Health And Wellness

Social Anxiety & ADHD: How To Better Manage Anxiety With Supportive Planning And Preparation

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Social anxiety is a fear that people will scrutinize you in either familiar or unfamiliar social situations, and this negative judgment will have harmful effects on you.

These worries about humiliation and rejection are persistent, often last six months or more, and restrict your activities, interests, and relationships.

The Anxiety & Depression Association of America (ADAA) states that approximately 15 million adults in the U.S. (6.8% of the population) meet the criteria for Social Anxiety Disorder, also called social phobia, and it typically starts in adolescence — around 13 years old.

Overcoming social anxiety is not easy, and it's a common struggle for children, teens, and adults with ADHD. About 50% of adults with ADHD and up to 30% of children with ADHD also have a coexisting anxiety disorder.

While you may not be able to overcome social anxiety overnight, you can learn to manage it better with a few key strategies.

Common experiences of ADHD and social anxiety may sound like this:

“I feel that a lot of times I genuinely do want to socialize and get to know people. But trauma and fear of rejection disables me from doing it. It’s hard to fight my brain to meet this goal.” – Gunther, age 18

“I have ADHD and social anxiety. The ADHD makes you physically awkward and it makes you stand out. I'm in my 30s and I'm terrified of socializing. It started when I was a kid. It's terrible. I'm a complete hermit.” - Anthony, age 35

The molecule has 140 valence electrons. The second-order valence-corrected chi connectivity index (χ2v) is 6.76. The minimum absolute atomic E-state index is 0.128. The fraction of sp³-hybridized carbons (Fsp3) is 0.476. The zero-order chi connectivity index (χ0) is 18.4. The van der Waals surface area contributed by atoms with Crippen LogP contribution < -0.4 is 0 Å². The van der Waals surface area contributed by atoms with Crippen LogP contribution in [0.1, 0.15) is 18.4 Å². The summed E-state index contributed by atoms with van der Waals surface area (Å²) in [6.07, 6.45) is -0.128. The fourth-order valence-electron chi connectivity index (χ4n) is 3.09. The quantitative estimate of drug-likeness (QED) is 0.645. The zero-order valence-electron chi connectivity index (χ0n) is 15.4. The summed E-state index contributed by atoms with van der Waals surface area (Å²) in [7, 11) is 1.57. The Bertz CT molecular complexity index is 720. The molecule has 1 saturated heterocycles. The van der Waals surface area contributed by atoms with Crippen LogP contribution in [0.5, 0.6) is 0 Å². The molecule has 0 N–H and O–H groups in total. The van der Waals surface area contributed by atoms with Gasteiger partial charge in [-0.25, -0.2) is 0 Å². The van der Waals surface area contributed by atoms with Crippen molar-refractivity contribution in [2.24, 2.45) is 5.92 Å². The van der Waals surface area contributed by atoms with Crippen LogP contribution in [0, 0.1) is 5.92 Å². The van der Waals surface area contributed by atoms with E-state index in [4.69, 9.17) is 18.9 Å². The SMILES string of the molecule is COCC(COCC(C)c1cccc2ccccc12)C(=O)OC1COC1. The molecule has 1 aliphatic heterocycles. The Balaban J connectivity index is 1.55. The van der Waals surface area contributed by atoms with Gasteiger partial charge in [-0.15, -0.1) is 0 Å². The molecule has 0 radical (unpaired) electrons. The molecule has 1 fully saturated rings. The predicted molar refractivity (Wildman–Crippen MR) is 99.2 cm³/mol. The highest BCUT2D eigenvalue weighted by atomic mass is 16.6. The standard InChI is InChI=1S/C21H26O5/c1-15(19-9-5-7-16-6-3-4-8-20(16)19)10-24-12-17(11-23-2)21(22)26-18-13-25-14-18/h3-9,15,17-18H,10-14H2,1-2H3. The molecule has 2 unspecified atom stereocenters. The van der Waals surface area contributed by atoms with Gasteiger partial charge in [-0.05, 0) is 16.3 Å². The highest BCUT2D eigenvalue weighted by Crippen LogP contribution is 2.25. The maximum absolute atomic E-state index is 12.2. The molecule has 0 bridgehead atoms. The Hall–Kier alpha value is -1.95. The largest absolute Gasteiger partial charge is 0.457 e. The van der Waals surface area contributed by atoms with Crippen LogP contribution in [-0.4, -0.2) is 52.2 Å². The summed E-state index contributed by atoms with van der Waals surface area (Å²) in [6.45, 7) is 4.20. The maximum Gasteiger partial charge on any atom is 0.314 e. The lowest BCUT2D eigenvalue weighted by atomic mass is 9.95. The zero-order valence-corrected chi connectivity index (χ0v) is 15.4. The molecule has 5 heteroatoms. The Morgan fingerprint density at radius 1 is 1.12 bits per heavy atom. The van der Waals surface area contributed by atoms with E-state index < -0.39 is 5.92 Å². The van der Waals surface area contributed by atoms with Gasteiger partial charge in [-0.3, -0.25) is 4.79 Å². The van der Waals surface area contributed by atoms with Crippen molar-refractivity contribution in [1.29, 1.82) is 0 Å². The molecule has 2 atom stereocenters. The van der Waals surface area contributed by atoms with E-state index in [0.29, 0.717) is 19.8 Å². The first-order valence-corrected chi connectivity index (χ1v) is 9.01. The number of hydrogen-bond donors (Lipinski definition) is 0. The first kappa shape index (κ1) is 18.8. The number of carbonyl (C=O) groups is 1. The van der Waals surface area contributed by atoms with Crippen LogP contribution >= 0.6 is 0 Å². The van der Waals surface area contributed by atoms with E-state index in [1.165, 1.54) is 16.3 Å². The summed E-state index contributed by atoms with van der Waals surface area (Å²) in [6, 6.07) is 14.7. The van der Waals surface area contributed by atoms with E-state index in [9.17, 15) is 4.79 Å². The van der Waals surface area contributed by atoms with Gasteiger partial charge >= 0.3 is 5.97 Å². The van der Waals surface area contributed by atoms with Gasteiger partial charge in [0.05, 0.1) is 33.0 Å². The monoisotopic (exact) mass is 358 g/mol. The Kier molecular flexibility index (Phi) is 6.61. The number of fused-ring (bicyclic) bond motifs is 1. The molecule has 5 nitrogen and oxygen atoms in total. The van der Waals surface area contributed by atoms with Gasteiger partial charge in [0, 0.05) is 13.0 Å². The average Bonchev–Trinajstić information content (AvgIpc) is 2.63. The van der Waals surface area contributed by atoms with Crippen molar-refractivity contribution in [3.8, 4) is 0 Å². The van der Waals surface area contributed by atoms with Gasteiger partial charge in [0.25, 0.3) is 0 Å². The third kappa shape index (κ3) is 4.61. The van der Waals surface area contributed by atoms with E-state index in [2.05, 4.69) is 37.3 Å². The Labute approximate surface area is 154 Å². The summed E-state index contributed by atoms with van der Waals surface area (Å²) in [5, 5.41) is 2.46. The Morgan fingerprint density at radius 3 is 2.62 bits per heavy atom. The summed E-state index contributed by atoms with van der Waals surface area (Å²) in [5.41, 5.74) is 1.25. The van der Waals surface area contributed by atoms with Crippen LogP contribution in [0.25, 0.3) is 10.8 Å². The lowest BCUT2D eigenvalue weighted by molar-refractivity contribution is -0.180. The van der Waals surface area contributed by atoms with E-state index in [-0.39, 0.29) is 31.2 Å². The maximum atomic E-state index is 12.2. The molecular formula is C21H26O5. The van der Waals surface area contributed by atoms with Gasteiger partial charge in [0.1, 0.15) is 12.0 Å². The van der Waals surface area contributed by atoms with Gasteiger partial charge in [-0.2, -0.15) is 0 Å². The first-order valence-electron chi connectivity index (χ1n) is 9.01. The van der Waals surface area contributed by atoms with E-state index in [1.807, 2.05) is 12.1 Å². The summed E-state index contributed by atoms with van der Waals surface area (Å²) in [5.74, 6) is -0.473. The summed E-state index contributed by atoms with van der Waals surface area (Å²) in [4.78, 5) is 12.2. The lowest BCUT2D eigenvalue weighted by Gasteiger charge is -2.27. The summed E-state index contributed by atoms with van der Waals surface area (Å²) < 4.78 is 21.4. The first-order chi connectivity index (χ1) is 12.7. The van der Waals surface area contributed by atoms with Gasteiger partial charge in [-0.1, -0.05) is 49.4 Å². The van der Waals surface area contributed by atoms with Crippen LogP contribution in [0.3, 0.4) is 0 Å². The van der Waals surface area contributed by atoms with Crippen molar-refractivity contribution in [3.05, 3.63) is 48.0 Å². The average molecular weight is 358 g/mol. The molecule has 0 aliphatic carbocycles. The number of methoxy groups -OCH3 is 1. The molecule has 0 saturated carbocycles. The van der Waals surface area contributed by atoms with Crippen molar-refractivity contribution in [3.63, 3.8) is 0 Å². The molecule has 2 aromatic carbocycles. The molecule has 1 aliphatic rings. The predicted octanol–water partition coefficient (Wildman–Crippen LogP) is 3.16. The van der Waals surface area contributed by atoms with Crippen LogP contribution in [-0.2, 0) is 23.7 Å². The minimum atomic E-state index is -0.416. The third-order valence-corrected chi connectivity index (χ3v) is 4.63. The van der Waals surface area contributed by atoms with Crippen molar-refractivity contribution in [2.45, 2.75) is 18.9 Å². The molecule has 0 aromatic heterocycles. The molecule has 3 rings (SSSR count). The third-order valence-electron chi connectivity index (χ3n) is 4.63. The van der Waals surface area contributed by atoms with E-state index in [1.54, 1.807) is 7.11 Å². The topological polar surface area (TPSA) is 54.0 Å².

When you worry so much about being negatively judged, you can’t really be yourself, make rewarding friendships, or build a satisfying life. Instead, social anxiety blocks you every step of the way.

Sources of social anxiety:

Overcoming social anxiety begins with understanding its root causes. It most often stems from one or more of the following:

1. Limited exposure to positive social experiences

2. Genetics (people with anxious parents are more prone to anxiety)

3. History of being bullied

4. Memories of public humiliation

5. A general discomfort communicating with people

Other causes of social anxiety may come from feeling that you can’t relate to people or you haven’t learned proper social skills. For teens especially, dating, bullying, and peer pressure all contribute to social anxiety.

Social anxiety goes beyond shyness or introversion. One of its most important traits is a response to a trigger or situation which is above and beyond the actual threat of that situation.

For example: You are so freaked out that everyone is looking at you when you are in line at the café that you don’t even try to stay and order a coffee. In reality, nobody is looking at you other than the server who takes your order.

The worst part of social anxiety is that you know what you are doing makes no sense, and yet you can’t stop it anyway.

Symptoms of social anxiety

Some symptoms of social anxiety overlap with the characteristics of ADHD which makes diagnosis and treatment particularly complicated.